Brother Carney took an interest in union affairs and became the local chairperson of the Brotherhood of Railroad Trainmen Lodge 560, representing conductors and trainmen on the Staten Island Railroad, in October 1963. After numerous representation elections on the property, he eventually came to represent conductors, trainmen, engineers, signalmen, maintenance-of-way employees, electricians, boilermakers, machinists, car inspectors and car cleaners. Brother Carney held the position of local chairperson for over 30 years, during which time he became the local chairperson of Local 1440 in Staten Island, N.Y. Carney also served as a local delegate for more than 30 years and attended seven United Transportation Union (UTU) quadrennial conventions.
He also served on the UTU Board of Appeals for two terms from 1992 through 1999. Carney was a member of the union for more than 40 years. Many will remember Brother Carney as the master of ceremonies at numerous UTU regional meetings and conventions. He always had a joke or two prepared at the events and always graced us with his voice to sing both the U.S. and Canadian national anthems. A U.S. Army veteran, Carney always paused at each event he emceed to recognize his fellow brothers and sisters in arms. He retired from his position of master of ceremonies at the close of the 2013 regional meetings in Boston and Anaheim.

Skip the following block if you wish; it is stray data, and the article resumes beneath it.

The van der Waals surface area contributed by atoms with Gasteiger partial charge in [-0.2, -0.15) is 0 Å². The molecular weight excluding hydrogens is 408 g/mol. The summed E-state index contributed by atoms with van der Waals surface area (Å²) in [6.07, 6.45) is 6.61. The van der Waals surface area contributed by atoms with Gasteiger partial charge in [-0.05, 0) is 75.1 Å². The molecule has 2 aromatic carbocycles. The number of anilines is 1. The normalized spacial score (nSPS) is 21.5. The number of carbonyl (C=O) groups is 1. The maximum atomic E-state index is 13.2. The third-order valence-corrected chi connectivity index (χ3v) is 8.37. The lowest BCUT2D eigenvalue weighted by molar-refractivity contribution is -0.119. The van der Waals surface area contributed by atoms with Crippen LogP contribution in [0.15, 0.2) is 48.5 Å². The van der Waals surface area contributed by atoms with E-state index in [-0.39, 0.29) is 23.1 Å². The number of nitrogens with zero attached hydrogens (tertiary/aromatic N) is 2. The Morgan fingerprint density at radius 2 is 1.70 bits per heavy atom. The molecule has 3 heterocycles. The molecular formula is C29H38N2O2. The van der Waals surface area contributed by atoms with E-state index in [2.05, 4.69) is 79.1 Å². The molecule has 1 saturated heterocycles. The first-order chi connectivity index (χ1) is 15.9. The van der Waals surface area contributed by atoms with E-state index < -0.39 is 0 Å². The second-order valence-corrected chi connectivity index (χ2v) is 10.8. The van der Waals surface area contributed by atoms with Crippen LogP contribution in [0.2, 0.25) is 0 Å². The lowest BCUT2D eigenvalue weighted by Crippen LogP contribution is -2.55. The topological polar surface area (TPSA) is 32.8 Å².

Visitation for Brother Carney was Monday, November 9 from 4 – 9 p.m., Tuesday November 10 from 2 – 4 p.m. and 7 – 9 p.m. at the Martin Hughes Funeral Home, 530 Narrows Rd. S., Staten Island, NY 10304. A Mass of Christian Burial will be held Wednesday, November 11 at 10:15 a.m. at St. Charles Roman Catholic Church, 200 Penn Ave., Staten Island, NY 10306, interment will follow at 12:15 p.m. at St. Mary’s Cemetery, 155 Parkinson Ave., Staten Island, NY 10305.
Our union is in mourning after losing two of its active members this week: one in a work-related fatality and one in a traffic accident.
Ryan Sandy, 37, a member of Local 662 (Richmond, Va.) and a former local chairperson of LCA-201C, was killed in an on-the-job accident at 2:45 a.m., Monday, Oct. 12 in the Acca Yard in Henrico County, Va.
Sandy had been a member of SMART Transportation Division since February 2009 and worked as a conductor for CSX.
“We are all shocked and saddened by his passing,” fundraiser organizer Michael Carter posted. “It’s now our turn to give back and help his wife and their children as they deal with the loss of their loving husband and father.”
A number of worker fatalities over the past two years involving union workers went without an NTSB-led investigation, a situation that SMART-TD leadership made clear needed to be changed.
Across the country, Local 556 (Tacoma, Wash.) is mourning the loss of one of its officers.
Clayton Hoffman III, general chairperson of GCA-TMB (Tacoma Municipal Beltline) and local chairperson of LCA-TMB1, died in a fatal traffic accident Oct. 9. He was 43 years old.